Category Archives: Current and Recent Research Projects

Principles and pragmatism

How can Christian organisations obtain the money they need whilst holding on to their principles? How vigilant should churches and other Christian organisations be about the provenance of money which they receive through donations, grants or from investments?

Professor Fred Robinson of Policy&Practice has been awarded a Leech Fellowship to look at these issues, focusing on the North East. He’ll be finding out how Christian organisations think about money, particularly money that comes from sources that appear to have values that conflict with a Christian ethos.  Should they accept money from the Lottery, for example, given its association with gambling? Or from charitable trusts linked to particular business activities such as fossil fuels?  Thinking of historic benefactions, what should Christian organisations say or do about money they have received in the past that was earned through the business of slavery?

The problem of ‘tainted money’ has recently been generating a good deal of controversy in relation to the sponsorship of arts, culture and sport. There are also some lively debates about university endowments and the legacies of slavery. Christian organisations will get increasingly drawn into these issues — and they should have something credible to say about the positions they adopt and the actions they take.

Fred will certainly be exploring some difficult and controversial issues. He’ll be asking what we mean by ‘tainted money’.  Isn’t all money tainted? And he’ll be wondering whether good works cleanse money – or even help redeem the sinner who donates. Shouldn’t we be encouraging more philanthropy rather than discouraging it? Should Christian organisations refuse ‘tainted money’ — or even give it back?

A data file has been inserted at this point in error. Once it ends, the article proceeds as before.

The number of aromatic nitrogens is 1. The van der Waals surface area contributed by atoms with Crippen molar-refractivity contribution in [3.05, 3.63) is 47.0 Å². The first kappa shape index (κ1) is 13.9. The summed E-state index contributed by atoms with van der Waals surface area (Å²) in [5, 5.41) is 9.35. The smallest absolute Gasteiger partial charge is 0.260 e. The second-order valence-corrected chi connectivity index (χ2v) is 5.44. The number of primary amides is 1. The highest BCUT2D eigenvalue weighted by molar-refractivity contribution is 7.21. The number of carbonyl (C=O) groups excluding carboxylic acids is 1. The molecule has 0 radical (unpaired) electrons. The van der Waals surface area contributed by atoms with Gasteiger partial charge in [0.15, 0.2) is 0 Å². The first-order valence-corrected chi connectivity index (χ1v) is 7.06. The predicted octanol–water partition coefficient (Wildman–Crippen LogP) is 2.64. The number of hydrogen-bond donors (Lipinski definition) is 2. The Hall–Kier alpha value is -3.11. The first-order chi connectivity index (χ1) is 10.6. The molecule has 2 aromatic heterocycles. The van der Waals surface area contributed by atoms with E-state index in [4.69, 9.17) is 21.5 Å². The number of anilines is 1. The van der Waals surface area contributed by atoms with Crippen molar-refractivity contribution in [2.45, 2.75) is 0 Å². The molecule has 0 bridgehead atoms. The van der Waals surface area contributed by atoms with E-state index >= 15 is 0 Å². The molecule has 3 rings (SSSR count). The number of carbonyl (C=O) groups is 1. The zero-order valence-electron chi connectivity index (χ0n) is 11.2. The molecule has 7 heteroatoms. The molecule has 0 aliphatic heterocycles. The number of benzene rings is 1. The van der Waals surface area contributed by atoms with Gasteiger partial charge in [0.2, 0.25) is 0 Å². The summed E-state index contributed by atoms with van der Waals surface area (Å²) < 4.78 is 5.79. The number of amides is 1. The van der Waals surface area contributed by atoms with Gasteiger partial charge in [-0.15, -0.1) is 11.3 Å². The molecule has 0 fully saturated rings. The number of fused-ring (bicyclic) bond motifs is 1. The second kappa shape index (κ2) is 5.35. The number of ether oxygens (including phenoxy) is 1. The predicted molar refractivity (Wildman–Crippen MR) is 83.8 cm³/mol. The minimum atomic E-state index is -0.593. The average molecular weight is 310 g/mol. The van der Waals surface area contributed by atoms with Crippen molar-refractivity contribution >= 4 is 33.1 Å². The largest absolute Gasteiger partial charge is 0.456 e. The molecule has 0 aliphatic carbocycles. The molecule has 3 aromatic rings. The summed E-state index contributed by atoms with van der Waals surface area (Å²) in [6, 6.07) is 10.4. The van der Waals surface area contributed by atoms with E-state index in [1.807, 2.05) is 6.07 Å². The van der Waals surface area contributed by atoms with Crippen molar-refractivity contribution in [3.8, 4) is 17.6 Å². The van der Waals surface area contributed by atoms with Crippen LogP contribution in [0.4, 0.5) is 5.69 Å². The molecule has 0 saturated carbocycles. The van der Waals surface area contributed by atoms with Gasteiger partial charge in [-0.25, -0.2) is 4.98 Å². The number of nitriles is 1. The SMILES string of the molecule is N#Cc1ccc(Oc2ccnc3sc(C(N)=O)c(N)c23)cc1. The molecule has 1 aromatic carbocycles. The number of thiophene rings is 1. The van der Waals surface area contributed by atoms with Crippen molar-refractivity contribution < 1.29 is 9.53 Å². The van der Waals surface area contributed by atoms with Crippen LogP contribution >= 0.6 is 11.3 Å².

Fred comments: ‘I am very much looking forward to thinking about all this and talking to people from the churches and other Christian organisations across the North East about these issues. I want this research to have a practical purpose – I think it can help clarify what the dilemmas are and how best to respond to them’.

Policy&Practice has been undertaking quantitative and qualitative research on the voluntary sector and this project builds on that work. This is a one year project, starting in January 2021. It is funded from the William Leech Research Fund, a charitable trust that supports research in the area of Christian social ethics and practical theology in North East England.

For further information, please contact Fred Robinson at j.f.robinson@durham.ac.uk.

Third Sector Trends 2018-2020

Third Sector Trends is a longitudinal study which was established in 2008.  As such it is the longest running research programme of its kind in the UK.  The work continued from 2018-2020 thanks to the support of the Community Foundation serving Tyne & Wear and Northumberland, Power to Change and Garfield Weston Foundation and the work is now complete culminating in a series of reports.

The study has produced many reports which are available at this address: https://www.communityfoundation.org.uk/knowledge-and-leadership/third-sector-trends-research/

Third Sector Trends Study 2022

The study will resume in 2022 across the North of England and will be extended across all remaining areas of England and Wales following a successful pilot study in 2019.

The impact of the Third Sector Trends Study is considerable as it informs voluntary and community organisations, cooperatives, community businesses and social enterprise about the wellbeing and direction of the sector.  Its results are also widely used by policy makers and funding bodies.

The original aim of the Third Sector Trends study, when commissioned by Northern Rock Foundation, was to examine objectively the structure and dynamics of the third sector in North East England. In 2015, the Community Foundation assumed responsibility for the study and its legacy and took it forward working with JRF, Garfield Weston, Power to Change and IPPR North.

The work has included both quantitative and qualitative analysis and in the early stages it also involved the Universities  of Teesside and Southampton.

The TSO1000 survey

The longest running aspect of the study is its biennial survey of the sector in North East England and Cumbria which entered its fifth iteration in 2019. The large scale study now collects data from right across the North of England allowing for in-depth analysis of more than 3,000 respondents.